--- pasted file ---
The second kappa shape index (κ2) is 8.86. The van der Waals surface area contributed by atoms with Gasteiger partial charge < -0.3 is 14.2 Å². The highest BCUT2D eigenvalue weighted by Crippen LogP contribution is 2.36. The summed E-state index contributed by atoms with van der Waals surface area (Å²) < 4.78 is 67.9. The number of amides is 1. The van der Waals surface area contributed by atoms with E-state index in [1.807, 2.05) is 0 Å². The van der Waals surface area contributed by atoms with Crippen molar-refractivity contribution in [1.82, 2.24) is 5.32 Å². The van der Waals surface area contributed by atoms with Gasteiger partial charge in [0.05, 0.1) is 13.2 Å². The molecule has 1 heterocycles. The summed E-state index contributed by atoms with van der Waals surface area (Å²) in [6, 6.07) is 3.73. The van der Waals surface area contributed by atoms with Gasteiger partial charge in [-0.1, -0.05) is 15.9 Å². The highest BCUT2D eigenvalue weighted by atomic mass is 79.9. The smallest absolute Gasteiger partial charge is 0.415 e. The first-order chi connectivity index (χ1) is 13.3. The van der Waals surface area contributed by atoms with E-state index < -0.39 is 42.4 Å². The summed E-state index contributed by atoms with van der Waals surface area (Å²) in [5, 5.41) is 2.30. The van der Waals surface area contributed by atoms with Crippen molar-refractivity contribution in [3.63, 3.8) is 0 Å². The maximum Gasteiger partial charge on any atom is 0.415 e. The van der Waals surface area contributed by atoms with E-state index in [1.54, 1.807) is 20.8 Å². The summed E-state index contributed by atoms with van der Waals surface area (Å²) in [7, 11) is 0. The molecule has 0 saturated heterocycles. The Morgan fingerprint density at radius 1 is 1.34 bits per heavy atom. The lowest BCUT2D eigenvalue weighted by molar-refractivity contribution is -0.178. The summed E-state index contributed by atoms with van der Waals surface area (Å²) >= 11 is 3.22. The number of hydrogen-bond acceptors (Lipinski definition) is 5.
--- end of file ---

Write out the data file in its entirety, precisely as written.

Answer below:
The second kappa shape index (κ2) is 8.86. The van der Waals surface area contributed by atoms with Gasteiger partial charge < -0.3 is 14.2 Å². The highest BCUT2D eigenvalue weighted by Crippen LogP contribution is 2.36. The summed E-state index contributed by atoms with van der Waals surface area (Å²) < 4.78 is 67.9. The number of amides is 1. The van der Waals surface area contributed by atoms with E-state index in [1.807, 2.05) is 0 Å². The van der Waals surface area contributed by atoms with Crippen molar-refractivity contribution in [1.82, 2.24) is 5.32 Å². The van der Waals surface area contributed by atoms with Gasteiger partial charge in [0.05, 0.1) is 13.2 Å². The molecule has 1 heterocycles. The summed E-state index contributed by atoms with van der Waals surface area (Å²) in [6, 6.07) is 3.73. The van der Waals surface area contributed by atoms with Gasteiger partial charge in [-0.1, -0.05) is 15.9 Å². The highest BCUT2D eigenvalue weighted by atomic mass is 79.9. The smallest absolute Gasteiger partial charge is 0.415 e. The first-order chi connectivity index (χ1) is 13.3. The van der Waals surface area contributed by atoms with E-state index < -0.39 is 42.4 Å². The summed E-state index contributed by atoms with van der Waals surface area (Å²) in [5, 5.41) is 2.30. The van der Waals surface area contributed by atoms with Crippen molar-refractivity contribution in [3.63, 3.8) is 0 Å². The maximum Gasteiger partial charge on any atom is 0.415 e. The van der Waals surface area contributed by atoms with E-state index in [1.54, 1.807) is 20.8 Å². The summed E-state index contributed by atoms with van der Waals surface area (Å²) in [7, 11) is 0. The molecule has 0 saturated heterocycles. The Morgan fingerprint density at radius 1 is 1.34 bits per heavy atom. The lowest BCUT2D eigenvalue weighted by molar-refractivity contribution is -0.178. The summed E-state index contributed by atoms with van der Waals surface area (Å²) >= 11 is 3.22. The number of hydrogen-bond acceptors (Lipinski definition) is 5.